Men and women differ in the way they anticipate an unpleasant emotional experience, which influences the effectiveness with which that experience is committed to memory, according to new research.
In the study, supported by a grant from the Wellcome Trust, women showed heightened neural responses in anticipation of negative experiences, but not positive ones. The neural response during anticipation was related to the success of remembering that event in the future. No neural signature was found during anticipation in either positive or negative experiences in men.
Dr Giulia Galli, lead author from the UCL Institute of Cognitive Neuroscience said: "When expecting a negative experience, women might have a higher emotional responsiveness than men, indicated by their brain activity. This is likely to then affect how they remember the negative event."
"For example, when watching disturbing scenes in films there are often cues before anything 'bad' happens, such as emotive music. This research suggests that the brain activity in women between the cue and the disturbing scene influences how that scene will be remembered. What matters for memory in men instead is mostly the brain activity while watching the scene.
This finding might be relevant for psychiatric disorders such as anxiety, in which there is excessive anticipation of future threat and memory is often biased towards negative experiences."
In an experiment researchers showed a series of images to 15 women and 15 men. Before the image was revealed the participants were shown a symbol that indicated what kind of image they were about to see; a smiley face for a positive image, a neutral face for a non-emotive image and a sad face for a negative image.
Examples of the negative images show to the study participants are of severe disfigurement and extreme violence. Positive images included depictions of attractive landscapes and couples holding hands. Neutral images were mainly of objects, for example kitchen utensils.
In the time period between the participant being given the cue and being shown the image, scientists measured their electrical brain activity. After a 20 minute delay participants in the study undertook a memory task about the images they had seen. The results showed that when the cue signalled an imminent negative image, brain activity following the cue could predict if the image would be remembered or not. This was shown in women, but not in men. Neither women nor men showed any difference in electrical brain activity before seeing neutral or positive images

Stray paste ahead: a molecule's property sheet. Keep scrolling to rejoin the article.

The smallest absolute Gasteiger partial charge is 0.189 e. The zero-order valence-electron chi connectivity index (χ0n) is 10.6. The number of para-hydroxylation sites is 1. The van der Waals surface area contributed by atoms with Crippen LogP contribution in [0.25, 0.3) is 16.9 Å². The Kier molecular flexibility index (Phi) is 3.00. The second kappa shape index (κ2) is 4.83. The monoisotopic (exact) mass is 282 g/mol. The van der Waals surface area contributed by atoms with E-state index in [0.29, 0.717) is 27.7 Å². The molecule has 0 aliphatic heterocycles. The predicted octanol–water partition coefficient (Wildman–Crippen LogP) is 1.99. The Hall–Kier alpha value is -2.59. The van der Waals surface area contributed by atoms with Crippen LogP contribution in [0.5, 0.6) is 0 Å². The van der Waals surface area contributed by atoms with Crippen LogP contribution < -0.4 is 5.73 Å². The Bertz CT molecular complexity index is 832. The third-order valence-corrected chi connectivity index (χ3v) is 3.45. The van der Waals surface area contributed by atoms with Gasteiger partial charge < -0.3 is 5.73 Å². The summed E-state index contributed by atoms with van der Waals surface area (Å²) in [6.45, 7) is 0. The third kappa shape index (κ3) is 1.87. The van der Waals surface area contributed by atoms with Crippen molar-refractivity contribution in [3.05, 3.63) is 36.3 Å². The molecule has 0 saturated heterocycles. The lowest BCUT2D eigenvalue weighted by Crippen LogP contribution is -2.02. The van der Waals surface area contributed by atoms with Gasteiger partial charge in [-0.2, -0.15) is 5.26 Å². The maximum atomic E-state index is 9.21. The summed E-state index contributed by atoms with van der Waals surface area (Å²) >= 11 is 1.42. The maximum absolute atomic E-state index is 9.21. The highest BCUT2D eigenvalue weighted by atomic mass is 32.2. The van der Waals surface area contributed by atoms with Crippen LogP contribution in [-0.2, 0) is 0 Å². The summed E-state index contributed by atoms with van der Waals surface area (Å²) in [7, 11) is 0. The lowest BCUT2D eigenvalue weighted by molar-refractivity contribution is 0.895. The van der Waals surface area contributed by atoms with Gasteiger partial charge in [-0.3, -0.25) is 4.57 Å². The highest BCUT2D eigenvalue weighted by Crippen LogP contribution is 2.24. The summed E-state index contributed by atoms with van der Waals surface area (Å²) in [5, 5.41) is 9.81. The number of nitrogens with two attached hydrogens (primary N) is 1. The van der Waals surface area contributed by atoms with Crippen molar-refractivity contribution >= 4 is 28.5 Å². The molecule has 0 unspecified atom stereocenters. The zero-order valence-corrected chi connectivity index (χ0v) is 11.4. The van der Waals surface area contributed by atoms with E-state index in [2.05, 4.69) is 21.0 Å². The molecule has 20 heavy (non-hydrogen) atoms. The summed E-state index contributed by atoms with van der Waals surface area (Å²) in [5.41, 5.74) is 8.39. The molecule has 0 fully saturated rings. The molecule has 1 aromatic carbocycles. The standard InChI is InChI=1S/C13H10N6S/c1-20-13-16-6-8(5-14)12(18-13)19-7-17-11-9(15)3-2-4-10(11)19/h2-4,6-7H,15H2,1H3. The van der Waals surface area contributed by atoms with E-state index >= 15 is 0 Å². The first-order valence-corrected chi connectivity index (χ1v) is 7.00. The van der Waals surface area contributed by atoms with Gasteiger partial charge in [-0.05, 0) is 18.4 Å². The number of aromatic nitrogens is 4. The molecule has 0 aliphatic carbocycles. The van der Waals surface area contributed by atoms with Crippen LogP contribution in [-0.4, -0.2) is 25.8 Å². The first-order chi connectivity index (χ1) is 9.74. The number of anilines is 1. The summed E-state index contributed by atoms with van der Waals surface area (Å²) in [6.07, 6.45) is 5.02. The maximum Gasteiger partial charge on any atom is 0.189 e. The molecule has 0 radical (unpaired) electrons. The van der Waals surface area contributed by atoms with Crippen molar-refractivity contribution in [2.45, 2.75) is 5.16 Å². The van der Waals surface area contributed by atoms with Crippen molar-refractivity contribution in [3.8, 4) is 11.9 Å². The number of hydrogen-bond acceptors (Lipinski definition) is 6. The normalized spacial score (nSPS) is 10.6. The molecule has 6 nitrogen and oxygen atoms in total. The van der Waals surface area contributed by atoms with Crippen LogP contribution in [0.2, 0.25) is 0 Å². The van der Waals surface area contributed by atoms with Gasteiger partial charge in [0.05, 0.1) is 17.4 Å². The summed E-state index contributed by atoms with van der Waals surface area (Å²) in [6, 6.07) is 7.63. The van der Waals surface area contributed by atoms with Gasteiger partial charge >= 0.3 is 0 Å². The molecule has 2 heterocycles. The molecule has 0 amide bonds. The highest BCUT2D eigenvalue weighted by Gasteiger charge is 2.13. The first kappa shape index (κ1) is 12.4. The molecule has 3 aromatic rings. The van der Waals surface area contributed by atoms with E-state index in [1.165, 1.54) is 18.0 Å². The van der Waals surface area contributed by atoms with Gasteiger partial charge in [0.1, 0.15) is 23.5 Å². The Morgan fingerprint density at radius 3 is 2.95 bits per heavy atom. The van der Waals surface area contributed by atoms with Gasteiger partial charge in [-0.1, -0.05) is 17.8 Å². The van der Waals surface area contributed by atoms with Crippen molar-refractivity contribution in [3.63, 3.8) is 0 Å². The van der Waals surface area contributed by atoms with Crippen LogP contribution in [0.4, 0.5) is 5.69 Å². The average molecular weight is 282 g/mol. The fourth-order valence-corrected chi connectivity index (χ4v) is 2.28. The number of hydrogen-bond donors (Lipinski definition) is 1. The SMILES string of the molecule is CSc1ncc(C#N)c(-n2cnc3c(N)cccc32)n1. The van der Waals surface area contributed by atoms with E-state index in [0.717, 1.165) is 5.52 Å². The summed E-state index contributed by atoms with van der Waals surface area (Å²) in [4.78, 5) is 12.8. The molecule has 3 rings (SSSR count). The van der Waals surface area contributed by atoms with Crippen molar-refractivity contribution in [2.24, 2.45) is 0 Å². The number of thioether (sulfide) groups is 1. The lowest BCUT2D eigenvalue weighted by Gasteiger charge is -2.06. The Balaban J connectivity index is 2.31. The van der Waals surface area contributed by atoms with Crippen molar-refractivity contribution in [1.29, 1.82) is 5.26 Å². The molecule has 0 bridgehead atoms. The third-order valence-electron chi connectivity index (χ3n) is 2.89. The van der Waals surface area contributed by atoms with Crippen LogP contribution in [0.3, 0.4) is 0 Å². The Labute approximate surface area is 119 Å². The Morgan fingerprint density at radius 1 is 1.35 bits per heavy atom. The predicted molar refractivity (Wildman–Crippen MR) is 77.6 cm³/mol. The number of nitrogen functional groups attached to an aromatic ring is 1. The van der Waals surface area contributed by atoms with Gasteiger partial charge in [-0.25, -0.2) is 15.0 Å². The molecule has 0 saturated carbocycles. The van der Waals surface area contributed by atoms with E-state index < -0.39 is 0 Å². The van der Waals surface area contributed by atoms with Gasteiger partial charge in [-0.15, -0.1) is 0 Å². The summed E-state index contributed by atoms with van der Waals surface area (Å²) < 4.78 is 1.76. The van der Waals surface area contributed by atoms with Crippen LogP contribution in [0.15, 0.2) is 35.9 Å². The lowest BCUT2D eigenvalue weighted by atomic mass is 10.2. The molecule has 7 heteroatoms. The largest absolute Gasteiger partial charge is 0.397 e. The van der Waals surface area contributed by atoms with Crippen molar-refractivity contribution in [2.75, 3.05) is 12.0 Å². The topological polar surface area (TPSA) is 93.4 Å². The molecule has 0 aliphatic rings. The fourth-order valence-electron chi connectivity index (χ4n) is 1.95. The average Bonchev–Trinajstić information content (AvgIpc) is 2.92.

Dr Leun Otten, also from the UCL Institute of Cognitive Neuroscience and senior investigator said: "These findings suggest that women's enhanced emotional responsiveness extends to the anticipation of unpleasant events, affecting their encoding into long-term memory. Upon anticipation of an unpleasant event, women may spontaneously engage strategies to counter the impact of negative emotions."
Notes for Editors
1. For more information or to interview Dr Giulia Gilli, please contact Ruth Howells in the UCL Media Relations Office on tel: +44 (0) 20 3108 3845, mob: +44 (0) 7990 675 947 , out of hours: +44 (0)7917 271 364, e-mail: firstname.lastname@example.org
2. 'Sex Differences in the Use of Anticipatory Brain Activity to Encode Emotional Events' is published online in the Journal of Neuroscience today. Journalists can obtain copies of the paper by contacting UCL Media Relations.
About UCL (University College London)
Founded in 1826, UCL was the first English university established after Oxford and Cambridge, the first to admit students regardless of race, class, religion or gender, and the first to provide systematic teaching of law, architecture and medicine. UCL is among the world's top universities, as reflected by performance in a range of international rankings and tables. Alumni include Marie Stopes, Jonathan Dimbleby, Lord Woolf, Alexander Graham Bell, and members of the band Coldplay. UCL currently has over 13,000 undergraduate and 9,000 postgraduate students. Its annual income is over £700 million. www.ucl.ac.uk
About the Wellcome Trust
The Wellcome Trust is a global charitable foundation dedicated to achieving extraordinary improvements in human and animal health. It supports the brightest minds in biomedical research and the medical humanities. The Trust's breadth of support includes public engagement, education and the application of research to improve health. It is independent of both political and commercial interests. www.wellcome.ac.uk
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